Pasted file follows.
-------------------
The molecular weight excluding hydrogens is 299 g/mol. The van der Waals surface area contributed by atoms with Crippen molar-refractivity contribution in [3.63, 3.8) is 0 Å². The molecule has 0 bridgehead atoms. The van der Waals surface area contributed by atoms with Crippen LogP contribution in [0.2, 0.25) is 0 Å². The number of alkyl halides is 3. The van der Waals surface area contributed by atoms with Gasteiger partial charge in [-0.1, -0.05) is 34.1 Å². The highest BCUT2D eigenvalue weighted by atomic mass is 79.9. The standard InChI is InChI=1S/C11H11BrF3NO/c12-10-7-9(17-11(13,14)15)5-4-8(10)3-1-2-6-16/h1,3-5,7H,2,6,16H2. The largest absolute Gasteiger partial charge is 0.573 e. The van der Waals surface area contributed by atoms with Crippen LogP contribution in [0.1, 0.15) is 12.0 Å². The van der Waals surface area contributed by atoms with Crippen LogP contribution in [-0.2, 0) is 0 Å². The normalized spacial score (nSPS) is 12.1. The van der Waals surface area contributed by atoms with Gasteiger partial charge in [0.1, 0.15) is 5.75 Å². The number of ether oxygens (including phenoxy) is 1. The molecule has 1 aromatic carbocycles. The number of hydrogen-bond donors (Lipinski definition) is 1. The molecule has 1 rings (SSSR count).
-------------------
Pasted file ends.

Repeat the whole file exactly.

The molecular weight excluding hydrogens is 299 g/mol. The van der Waals surface area contributed by atoms with Crippen molar-refractivity contribution in [3.63, 3.8) is 0 Å². The molecule has 0 bridgehead atoms. The van der Waals surface area contributed by atoms with Crippen LogP contribution in [0.2, 0.25) is 0 Å². The number of alkyl halides is 3. The van der Waals surface area contributed by atoms with Gasteiger partial charge in [-0.1, -0.05) is 34.1 Å². The highest BCUT2D eigenvalue weighted by atomic mass is 79.9. The standard InChI is InChI=1S/C11H11BrF3NO/c12-10-7-9(17-11(13,14)15)5-4-8(10)3-1-2-6-16/h1,3-5,7H,2,6,16H2. The largest absolute Gasteiger partial charge is 0.573 e. The van der Waals surface area contributed by atoms with Crippen LogP contribution in [0.1, 0.15) is 12.0 Å². The van der Waals surface area contributed by atoms with Crippen LogP contribution in [-0.2, 0) is 0 Å². The normalized spacial score (nSPS) is 12.1. The van der Waals surface area contributed by atoms with Gasteiger partial charge in [0.1, 0.15) is 5.75 Å². The number of ether oxygens (including phenoxy) is 1. The molecule has 1 aromatic carbocycles. The number of hydrogen-bond donors (Lipinski definition) is 1. The molecule has 1 rings (SSSR count).